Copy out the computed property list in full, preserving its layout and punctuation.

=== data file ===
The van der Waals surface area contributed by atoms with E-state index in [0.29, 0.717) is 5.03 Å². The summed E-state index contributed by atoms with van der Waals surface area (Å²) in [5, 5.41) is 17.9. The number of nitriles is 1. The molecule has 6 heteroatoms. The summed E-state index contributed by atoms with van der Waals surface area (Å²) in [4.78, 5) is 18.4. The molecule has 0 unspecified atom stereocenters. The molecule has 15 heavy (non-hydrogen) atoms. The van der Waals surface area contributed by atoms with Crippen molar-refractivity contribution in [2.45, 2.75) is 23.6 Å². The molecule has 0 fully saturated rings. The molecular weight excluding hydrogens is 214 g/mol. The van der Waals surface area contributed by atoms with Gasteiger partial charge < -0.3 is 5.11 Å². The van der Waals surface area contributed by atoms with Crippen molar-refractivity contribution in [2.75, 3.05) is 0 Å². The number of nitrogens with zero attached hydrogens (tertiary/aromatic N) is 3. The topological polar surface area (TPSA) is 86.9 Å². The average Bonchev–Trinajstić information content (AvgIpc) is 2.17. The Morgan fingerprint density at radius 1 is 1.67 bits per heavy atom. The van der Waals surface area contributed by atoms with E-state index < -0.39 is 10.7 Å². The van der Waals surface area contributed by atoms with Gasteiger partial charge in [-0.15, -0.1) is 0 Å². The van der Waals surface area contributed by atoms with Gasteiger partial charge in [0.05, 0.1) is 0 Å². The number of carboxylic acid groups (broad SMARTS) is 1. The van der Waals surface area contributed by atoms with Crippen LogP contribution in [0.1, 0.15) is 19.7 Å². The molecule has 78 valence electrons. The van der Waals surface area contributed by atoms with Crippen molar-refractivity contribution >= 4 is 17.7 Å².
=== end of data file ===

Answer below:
The van der Waals surface area contributed by atoms with E-state index in [0.29, 0.717) is 5.03 Å². The summed E-state index contributed by atoms with van der Waals surface area (Å²) in [5, 5.41) is 17.9. The number of nitriles is 1. The molecule has 6 heteroatoms. The summed E-state index contributed by atoms with van der Waals surface area (Å²) in [4.78, 5) is 18.4. The molecule has 0 unspecified atom stereocenters. The molecule has 15 heavy (non-hydrogen) atoms. The van der Waals surface area contributed by atoms with Crippen molar-refractivity contribution in [2.45, 2.75) is 23.6 Å². The molecule has 0 fully saturated rings. The molecular weight excluding hydrogens is 214 g/mol. The van der Waals surface area contributed by atoms with Gasteiger partial charge < -0.3 is 5.11 Å². The van der Waals surface area contributed by atoms with Crippen molar-refractivity contribution in [2.75, 3.05) is 0 Å². The number of nitrogens with zero attached hydrogens (tertiary/aromatic N) is 3. The topological polar surface area (TPSA) is 86.9 Å². The average Bonchev–Trinajstić information content (AvgIpc) is 2.17. The Morgan fingerprint density at radius 1 is 1.67 bits per heavy atom. The van der Waals surface area contributed by atoms with E-state index < -0.39 is 10.7 Å². The van der Waals surface area contributed by atoms with Gasteiger partial charge in [-0.15, -0.1) is 0 Å². The van der Waals surface area contributed by atoms with Gasteiger partial charge in [0.05, 0.1) is 0 Å². The number of carboxylic acid groups (broad SMARTS) is 1. The van der Waals surface area contributed by atoms with Crippen LogP contribution in [0.1, 0.15) is 19.7 Å². The molecule has 78 valence electrons. The van der Waals surface area contributed by atoms with Crippen molar-refractivity contribution >= 4 is 17.7 Å².